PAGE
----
These concerns highlight the tip of the constitutional convention iceberg, and it behoves all components to prepare for tough and prolonged negotiations. Of course, most will wish to delay such a gathering, on the assumption that negotiating federalism or partition with Hizballah is impossible as long as the party can use its military superiority to dictate terms. In particular, the Lebanese Forces will vigorously postpone the date for such a conference, waiting to see the direction of major regional realignments (Iran, Israel and Arab Gulf States) and, perhaps, hope that Hizballah would be militarily weakened before embarking on various caucuses. Delays will not necessarily produce what Lebanese strategists wish since Hizballah could gain military strength instead of the opposite. Moreover, there are no guarantees that Future Movement reconciliation attempts, or the Progressive Socialist Party and Phalange readjustments, will be crowned with success. In other words, delaying the inevitable will not necessarily result in a better convention, especially since security conditions are going from bad to worse.

Whatever emerges from a constitutional convention will be highly controversial as sceptics will quickly conclude that federalism or partition will be nearly impossible after Hizballah rejected an eminently tame call for neutrality issued by the Maronite Patriarch Cardinal al-Ra‘i. Neutrality, as proposed by the prelate, meant a commitment “to common Arab issues without entering into political and military conflict, or entering into alliances, but to be the first defender of justice, peace and understanding in Arab international issues with the exception of Israel.” A defence of justice and peace was allegedly far easier than either federalism or an outright partition, but nothing could be further from the truth since the Cardinal’s call necessitated all parties, including Hizballah, to abide by strict conditions that the “Party of God” was unwilling to tolerate. Hizballah knows that Lebanon is a complicated country as it is. Moreover, one cannot expect Lebanese elites to adopt new policies or even pledge to honour existing institutions when they scorn the existing system save for benefitting from its weaknesses. If neutrality is undoable, and if the consociational system in place failed to create a unified nation, should the Lebanese not think of alternatives?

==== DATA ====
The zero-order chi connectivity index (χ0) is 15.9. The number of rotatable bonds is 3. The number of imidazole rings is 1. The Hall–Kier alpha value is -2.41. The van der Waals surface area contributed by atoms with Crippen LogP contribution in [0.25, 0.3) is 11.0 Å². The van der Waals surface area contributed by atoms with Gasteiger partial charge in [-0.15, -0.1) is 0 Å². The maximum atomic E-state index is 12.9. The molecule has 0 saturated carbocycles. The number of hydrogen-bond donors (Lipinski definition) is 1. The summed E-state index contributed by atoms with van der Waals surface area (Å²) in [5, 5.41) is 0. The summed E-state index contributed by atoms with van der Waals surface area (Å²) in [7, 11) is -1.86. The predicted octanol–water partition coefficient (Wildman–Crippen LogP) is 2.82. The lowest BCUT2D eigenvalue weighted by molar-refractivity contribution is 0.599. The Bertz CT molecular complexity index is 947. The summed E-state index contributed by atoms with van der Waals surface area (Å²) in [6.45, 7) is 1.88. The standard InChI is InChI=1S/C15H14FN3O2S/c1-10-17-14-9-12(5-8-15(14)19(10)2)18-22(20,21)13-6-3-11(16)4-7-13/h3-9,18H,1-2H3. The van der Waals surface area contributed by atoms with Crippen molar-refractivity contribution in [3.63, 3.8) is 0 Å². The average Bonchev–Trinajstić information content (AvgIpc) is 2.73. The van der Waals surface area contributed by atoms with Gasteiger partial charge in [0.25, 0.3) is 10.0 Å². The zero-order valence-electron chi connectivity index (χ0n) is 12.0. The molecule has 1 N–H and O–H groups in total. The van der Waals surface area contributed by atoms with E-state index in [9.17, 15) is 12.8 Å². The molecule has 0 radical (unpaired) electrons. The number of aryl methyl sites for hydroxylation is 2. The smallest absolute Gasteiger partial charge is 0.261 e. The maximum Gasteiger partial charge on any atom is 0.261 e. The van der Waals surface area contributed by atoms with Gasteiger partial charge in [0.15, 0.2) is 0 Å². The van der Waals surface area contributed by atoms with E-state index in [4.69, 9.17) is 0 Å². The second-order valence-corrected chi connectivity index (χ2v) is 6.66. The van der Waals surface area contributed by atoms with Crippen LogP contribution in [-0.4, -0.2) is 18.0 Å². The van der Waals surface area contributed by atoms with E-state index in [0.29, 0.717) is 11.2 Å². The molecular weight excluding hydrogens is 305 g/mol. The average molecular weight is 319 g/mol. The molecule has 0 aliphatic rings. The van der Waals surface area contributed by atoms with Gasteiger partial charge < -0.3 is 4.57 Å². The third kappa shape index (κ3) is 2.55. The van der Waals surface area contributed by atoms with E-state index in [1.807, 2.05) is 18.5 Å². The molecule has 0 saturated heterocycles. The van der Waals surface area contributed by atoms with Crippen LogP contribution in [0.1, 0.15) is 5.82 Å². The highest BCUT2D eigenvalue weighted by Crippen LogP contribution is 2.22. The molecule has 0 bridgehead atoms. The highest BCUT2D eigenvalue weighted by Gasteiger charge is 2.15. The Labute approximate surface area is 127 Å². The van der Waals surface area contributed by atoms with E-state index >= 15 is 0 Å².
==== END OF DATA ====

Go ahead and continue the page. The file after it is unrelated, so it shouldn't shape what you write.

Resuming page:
Levantine survival instincts required compromises at all levels, which also means that few Lebanese leaders espoused principles that were necessary to save the country from disaster. In 2020, Lebanon lacked a political leader—Muslim or Christian—who truly believed that this was a nation worthy of unity and peoples worthy of liberty. There is no Lebanese Václav Havel within the establishment, but there are prominent figures like Chibli Mallat, Muhammad Mattar, Antoine Sfeir, Azizah Y. al-Hibri, Wassef al-Harake, Sa‘id Malik or Nawaf Salam, who can prevent catastrophes though all are die-hard nationalists who want to strengthen existing institutions and uphold the constitution. There are many others, of course, but they fall outside the system that is so rotten that every imaginable avenue for salvation is duly blocked. Consequently, it is fair to state that Lebanon’s choices—a new pact or partition—will be extremely difficult to accomplish.

Still, for federalism or partition to become practical solutions, the following four conditions must be met:

  1. Capable leaders must emerge to courageously articulate alternative options;
  2. Christian and Muslim clerics must back them—after neutrality failed to gain traction, the Maronite Patriarch and the Mufti of the Republic might think twice about this, if for no other reason than their own relevance in future political entities that will inevitably emerge;
  3. Diaspora Lebanese will need to step up to the plate and heavily invest in the recreated states; and,
  4. Everyone ought to seriously think of the constitutional convention to avoid a new war.

A few weeks ago, and in one of his more memorable declarations, President Michel Aoun answered a reporter’s question about political gridlock as a nation that would reach “hell” if reconciliation efforts failed. Many Lebanese felt that they were already there, with little hope to move to purgatory, much less make it to the “heaven” that some allegedly experienced before the country hit the abyss. France’s President Macron blamed local elites for their collective treason and felt betrayed that pledges made to him on 1 September 2020 in Beirut were trampled upon. He said he was ashamed of them, but he should have known that he was dealing with an ossified elite anxious to remain in power at all costs. His challenge, which Paris neglected to valorise, was to deny this class any benefits, though realpolitik imposed practical restrictions on the French head-of-state. Macron has to deal with what is available, though the elitist conglomerate managed him well. Clearly, the time was long overdue to propose alternatives and to offer concrete solutions before the Lebanese lose everything.

As part of its editorial policy, the MEI@ND standardizes spelling and date formats to make the text uniformly accessible and stylistically consistent. The views expressed here are those of the author and do not necessarily reflect the views/positions of the MEI@ND. Editor, MEI@ND: P R Kumaraswamy